There are endless quips regarding marriage and retirement.
“When you retire you switch bosses – from the one who hired you, to the one that married you.” (Gene Perret)
“When a man retires, his wife gets twice the husband and half the salary.” (William Mitchell)
“A married husband is often a wife’s full-time job.” (Ella Harris)
“Warning: Retired person on premises. Knows everything and has plenty of time to tell it.” (Annonymous)
And the title quote (also from Gene Perret).
I’m sure that you can add others….
A year before I retired, I diligently began to read all that I could on the emotional side of retiring. The work that I read on marriage and retirement stopped me in my tracks. Much of this research hammered out the frequently mismatched perceptions of couples once retiring (ranging from different opinions on money, time together/apart, chores, daily activities, travel, family commitments, etc., etc.). According to this research, this misalignment can lead to marital breakdown where, as several studies found, a quarter of American divorces take place with couples who are fifty-years or older. (Yogev, 2012) It can also apparently lead to such strange phenomena as
“Shujin Zaitaku Sutoresu Shoukougun,” literally “One’s Husband Being at Home Stress Syndrome.” (BBC News, 2006-11-29) The more I read, the bleaker the news. I quickly quit reading.
After nineteen months of being officially retired, what is my personal experience with marriage and retirement? Without being too much of a schmoopie, I couldn’t be happier. So much so that I went back to the research with fresh (but slightly more experienced) eyes. What did I find?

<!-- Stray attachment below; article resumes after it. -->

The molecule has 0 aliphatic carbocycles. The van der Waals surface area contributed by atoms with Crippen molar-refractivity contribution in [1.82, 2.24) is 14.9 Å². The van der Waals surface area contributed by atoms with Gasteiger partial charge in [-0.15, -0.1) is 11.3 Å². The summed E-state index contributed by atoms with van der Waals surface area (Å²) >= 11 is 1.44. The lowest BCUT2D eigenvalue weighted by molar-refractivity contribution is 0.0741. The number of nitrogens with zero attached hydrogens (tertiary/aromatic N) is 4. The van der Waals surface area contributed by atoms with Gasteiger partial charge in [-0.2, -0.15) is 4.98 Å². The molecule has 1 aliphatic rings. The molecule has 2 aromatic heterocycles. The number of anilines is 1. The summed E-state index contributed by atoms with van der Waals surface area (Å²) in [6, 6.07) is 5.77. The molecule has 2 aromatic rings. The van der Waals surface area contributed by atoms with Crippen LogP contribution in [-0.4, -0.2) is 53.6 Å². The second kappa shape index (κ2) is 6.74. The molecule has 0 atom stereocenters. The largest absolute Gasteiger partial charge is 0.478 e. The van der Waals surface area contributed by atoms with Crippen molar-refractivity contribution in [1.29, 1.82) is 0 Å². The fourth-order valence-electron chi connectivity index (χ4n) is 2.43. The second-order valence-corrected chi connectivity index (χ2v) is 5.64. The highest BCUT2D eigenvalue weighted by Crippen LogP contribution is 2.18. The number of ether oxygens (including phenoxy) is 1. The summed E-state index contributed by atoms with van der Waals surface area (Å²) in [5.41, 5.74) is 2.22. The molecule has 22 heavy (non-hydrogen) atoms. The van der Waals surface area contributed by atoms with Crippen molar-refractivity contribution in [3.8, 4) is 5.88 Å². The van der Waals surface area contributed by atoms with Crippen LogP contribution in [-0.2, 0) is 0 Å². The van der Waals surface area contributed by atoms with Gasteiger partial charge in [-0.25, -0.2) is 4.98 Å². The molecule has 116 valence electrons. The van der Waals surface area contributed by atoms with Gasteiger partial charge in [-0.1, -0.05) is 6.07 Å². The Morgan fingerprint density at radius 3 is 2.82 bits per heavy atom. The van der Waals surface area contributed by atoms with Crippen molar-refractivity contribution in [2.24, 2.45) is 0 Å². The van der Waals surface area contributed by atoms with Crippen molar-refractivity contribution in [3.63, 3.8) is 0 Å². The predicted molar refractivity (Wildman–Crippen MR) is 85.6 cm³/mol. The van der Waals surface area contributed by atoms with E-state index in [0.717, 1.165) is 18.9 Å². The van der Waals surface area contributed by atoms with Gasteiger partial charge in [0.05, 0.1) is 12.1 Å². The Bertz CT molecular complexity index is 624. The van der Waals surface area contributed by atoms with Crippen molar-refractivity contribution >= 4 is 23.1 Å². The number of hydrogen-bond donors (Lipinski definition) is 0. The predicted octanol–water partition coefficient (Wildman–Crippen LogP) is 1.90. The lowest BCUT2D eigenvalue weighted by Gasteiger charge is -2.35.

• Sixty percent of couples report that there is (ultimately) an improvement in their marriage after retirement. (Forbes, 2007)
• Compared with a matched sample of working men, male retirees
reported higher levels of marital satisfaction. (Kulik, 1999)
•Both wives and husbands tend to indicate greater marital satisfaction if they retired at the same time. (Forbes, 2007) Although, according to the Center for Retirement Research at Boston College, fewer than twenty percent of American couples retire in the same year.
• Married couples are twice as likely to save for retirement, often giving them more financial security in their retirement years. (Social Security Administration)
•Retirement reinforces the pre-existing quality of individual marriages, e.g. retirement tends to have a positive effect on marriages that were previously strong and happy, and a negative effect on marriages that were previously shaky. (Missouri Families)
I also went back to Yogev’s research. If I hadn’t quit reading her work so early, I would have realized that it was filled with practical tips and just plain good advice for starting retirement as a couple on a positive note. e.g. :
•Take time and think about what each of you would like to do during retirement
•Be specific by what you mean
•Be willing to compromise
•Find shared interests
•Ensure individual personal space
•Designate household tasks
•Allow yourself to take baby steps on new endeavors – you seldom need to rush
As I perused these strategies, I shuddered with gratitude. I am realistic about my shortcomings and am thankful to have someone who balances out areas where I am not naturally inclined. As in dancing, the moves are more effortless, and enjoyable, with a strong, steady partner. Someone who can both seamlessly lead, and follow, allowing you to find your own unique steps as an individual while maintaining harmony as a team. For this, I am eternally grateful.
Happy 17th Anniversary, Richard. There are no words to express my deepest love and appreciation.
Yogev, Sara. A Couple’s Guide to Happy Retirement: For Better or Worse …But Not for Lunch, Familius, Second Edition, 2012.